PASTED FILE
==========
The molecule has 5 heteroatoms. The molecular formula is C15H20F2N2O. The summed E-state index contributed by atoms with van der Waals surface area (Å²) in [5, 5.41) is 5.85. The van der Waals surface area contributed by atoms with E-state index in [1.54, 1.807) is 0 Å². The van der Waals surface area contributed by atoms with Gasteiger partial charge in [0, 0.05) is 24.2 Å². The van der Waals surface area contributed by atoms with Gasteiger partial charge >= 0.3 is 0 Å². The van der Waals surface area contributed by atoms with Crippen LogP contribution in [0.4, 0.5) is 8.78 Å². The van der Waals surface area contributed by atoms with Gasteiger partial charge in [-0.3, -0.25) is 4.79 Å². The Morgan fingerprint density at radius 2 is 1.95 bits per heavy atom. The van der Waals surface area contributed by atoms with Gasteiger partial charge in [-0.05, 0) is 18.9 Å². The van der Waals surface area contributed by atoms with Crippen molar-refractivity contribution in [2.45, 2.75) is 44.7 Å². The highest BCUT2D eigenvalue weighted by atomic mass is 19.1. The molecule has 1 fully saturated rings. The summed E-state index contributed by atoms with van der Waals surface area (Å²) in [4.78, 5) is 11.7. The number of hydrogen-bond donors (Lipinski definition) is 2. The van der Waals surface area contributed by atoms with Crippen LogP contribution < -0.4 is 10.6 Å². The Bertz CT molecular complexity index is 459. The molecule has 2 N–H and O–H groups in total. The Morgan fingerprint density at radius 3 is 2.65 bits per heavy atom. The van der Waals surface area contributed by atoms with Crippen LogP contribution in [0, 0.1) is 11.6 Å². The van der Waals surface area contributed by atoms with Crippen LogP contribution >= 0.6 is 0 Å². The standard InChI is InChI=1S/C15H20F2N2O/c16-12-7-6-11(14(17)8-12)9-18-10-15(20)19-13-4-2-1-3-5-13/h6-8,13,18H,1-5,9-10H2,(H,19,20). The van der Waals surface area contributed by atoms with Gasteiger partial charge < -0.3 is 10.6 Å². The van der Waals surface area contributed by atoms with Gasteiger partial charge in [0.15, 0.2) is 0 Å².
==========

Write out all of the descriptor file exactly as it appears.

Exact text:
The molecule has 5 heteroatoms. The molecular formula is C15H20F2N2O. The summed E-state index contributed by atoms with van der Waals surface area (Å²) in [5, 5.41) is 5.85. The van der Waals surface area contributed by atoms with E-state index in [1.54, 1.807) is 0 Å². The van der Waals surface area contributed by atoms with Gasteiger partial charge in [0, 0.05) is 24.2 Å². The van der Waals surface area contributed by atoms with Gasteiger partial charge >= 0.3 is 0 Å². The van der Waals surface area contributed by atoms with Crippen LogP contribution in [0.4, 0.5) is 8.78 Å². The van der Waals surface area contributed by atoms with Gasteiger partial charge in [-0.3, -0.25) is 4.79 Å². The Morgan fingerprint density at radius 2 is 1.95 bits per heavy atom. The van der Waals surface area contributed by atoms with Gasteiger partial charge in [-0.05, 0) is 18.9 Å². The van der Waals surface area contributed by atoms with Crippen molar-refractivity contribution in [2.45, 2.75) is 44.7 Å². The highest BCUT2D eigenvalue weighted by atomic mass is 19.1. The molecule has 1 fully saturated rings. The summed E-state index contributed by atoms with van der Waals surface area (Å²) in [4.78, 5) is 11.7. The number of hydrogen-bond donors (Lipinski definition) is 2. The van der Waals surface area contributed by atoms with Crippen LogP contribution < -0.4 is 10.6 Å². The Bertz CT molecular complexity index is 459. The molecule has 2 N–H and O–H groups in total. The Morgan fingerprint density at radius 3 is 2.65 bits per heavy atom. The van der Waals surface area contributed by atoms with Crippen LogP contribution in [0, 0.1) is 11.6 Å². The van der Waals surface area contributed by atoms with Crippen LogP contribution >= 0.6 is 0 Å². The standard InChI is InChI=1S/C15H20F2N2O/c16-12-7-6-11(14(17)8-12)9-18-10-15(20)19-13-4-2-1-3-5-13/h6-8,13,18H,1-5,9-10H2,(H,19,20). The van der Waals surface area contributed by atoms with Gasteiger partial charge < -0.3 is 10.6 Å². The van der Waals surface area contributed by atoms with Gasteiger partial charge in [0.15, 0.2) is 0 Å².